Ladyhawke (1985)

3 corrected entries

(2 votes)

Corrected entry: Every time Isabeau turns into a hawk, she becomes a red-tailed hawk. Red-tailed hawks are a North American species. They aren't native to Europe.

Correction: She's becoming a bird through a magical spell. Having that bird be an unusual species is perfectly understandable.

In fact, it could very well be a deliberate marking action of the bishop, so he will know the particular hawk that is Isabeau.


Corrected entry: When Phillipe is walking through the forest after escaping the prison, he mentions how he'd like to have some hot cabbage just like his mother use to make. Later when Etienne tells Phillipe that he would help him back into the city, Phillipe mentions not on the life of his mother even if he knew who she was. Since he remembered what his mother made for him when he was a child, he should also know exactly who she was.

Correction: It's well established that Philippe tends to stretch the truth when it suits him. Apparently it suited him at that time.


Corrected entry: In an early scene, "the Mouse" is escaping from prison. As he digs through the muddy walls, he says: "Not unlike escaping mother's womb." Just after this line, if you listen closely, you can hear a crew member say: "Cut."

Correction: No, didn't happen. Right before he delivers the "escaping womb" line there is a sound like "Aww. Cut" but that's his guttural sounds of wriggling outta the space. After he speaks the line, as mentioned by the commenter, it just cuts to the next scene with no other spoken sounds.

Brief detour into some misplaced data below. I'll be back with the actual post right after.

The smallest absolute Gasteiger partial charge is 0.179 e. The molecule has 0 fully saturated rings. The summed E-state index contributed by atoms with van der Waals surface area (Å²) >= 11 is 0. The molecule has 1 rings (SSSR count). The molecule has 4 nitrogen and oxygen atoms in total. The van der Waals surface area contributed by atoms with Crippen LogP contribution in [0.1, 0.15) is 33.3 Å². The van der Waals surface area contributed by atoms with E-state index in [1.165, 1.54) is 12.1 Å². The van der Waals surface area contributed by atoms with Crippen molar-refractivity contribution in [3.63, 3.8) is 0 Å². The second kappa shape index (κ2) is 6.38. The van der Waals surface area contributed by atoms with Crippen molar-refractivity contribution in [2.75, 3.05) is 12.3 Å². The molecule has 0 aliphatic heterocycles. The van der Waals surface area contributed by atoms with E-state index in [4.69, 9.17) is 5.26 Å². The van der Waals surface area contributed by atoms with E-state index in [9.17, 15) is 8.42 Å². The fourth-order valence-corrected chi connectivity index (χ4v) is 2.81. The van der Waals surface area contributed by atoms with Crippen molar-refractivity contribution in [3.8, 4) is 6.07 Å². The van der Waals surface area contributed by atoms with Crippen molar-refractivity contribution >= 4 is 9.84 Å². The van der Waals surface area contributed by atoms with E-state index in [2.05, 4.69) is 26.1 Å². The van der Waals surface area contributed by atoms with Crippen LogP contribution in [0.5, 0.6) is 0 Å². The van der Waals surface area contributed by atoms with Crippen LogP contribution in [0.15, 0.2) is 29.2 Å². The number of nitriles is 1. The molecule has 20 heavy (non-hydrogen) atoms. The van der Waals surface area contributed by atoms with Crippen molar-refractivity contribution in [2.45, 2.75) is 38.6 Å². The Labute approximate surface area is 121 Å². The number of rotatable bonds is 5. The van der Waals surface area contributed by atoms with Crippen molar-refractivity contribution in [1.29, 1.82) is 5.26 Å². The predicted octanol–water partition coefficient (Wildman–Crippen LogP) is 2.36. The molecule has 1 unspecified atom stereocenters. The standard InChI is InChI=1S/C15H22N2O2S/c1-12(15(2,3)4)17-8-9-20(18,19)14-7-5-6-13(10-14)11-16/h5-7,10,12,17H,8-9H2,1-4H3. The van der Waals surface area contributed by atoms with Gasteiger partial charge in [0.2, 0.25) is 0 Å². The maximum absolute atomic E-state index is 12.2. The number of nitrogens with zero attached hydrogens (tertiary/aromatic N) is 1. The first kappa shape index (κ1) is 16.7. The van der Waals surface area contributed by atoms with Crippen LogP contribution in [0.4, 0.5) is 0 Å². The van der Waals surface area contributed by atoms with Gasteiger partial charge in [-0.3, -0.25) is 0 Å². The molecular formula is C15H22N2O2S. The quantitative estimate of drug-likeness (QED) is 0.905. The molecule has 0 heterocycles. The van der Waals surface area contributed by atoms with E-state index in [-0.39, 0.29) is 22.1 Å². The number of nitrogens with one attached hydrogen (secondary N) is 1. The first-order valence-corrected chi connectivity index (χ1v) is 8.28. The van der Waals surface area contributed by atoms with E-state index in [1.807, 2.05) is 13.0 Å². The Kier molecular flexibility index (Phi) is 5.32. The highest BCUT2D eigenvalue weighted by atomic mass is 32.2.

Audio problem: When Philippe climbs up to the grating in the church, a little girl talks to him, but her mouth does not move.

More mistakes in Ladyhawke

Insane Prisoner: The Mouse? He left our house. No mouse today, he's run away. To ease the pain, he... he's down the drain.

More quotes from Ladyhawke

Trivia: In the days before ubiquitous digital technology, the majority of visual effects in film were "practical" effects using stuntmen and props on wires, springboards, flash-pots, et cetera. In "Ladyhawke" (which was decidedly on the low-end of visual effects budgets), one of the most dangerous practical effects is seen when Matthew Broderick and Rutger Hauer have a heated discussion in the woods and seem about to part company. As Broderick turns to leave, Hauer's 53" longsword sizzles past the boy's left shoulder and embeds in a tree trunk, to Broderick's horror. In fact, the steel sword was real and hurtled to its target on a guide-wire, barely 8 inches from Broderick's back. If you slow-advance the scene, you can see the sword actually changing trajectory in-flight, it was so unstable. The sword came up in a Hollywood memorabilia auction in 2002 but was not sold.

Charles Austin Miller

More trivia for Ladyhawke

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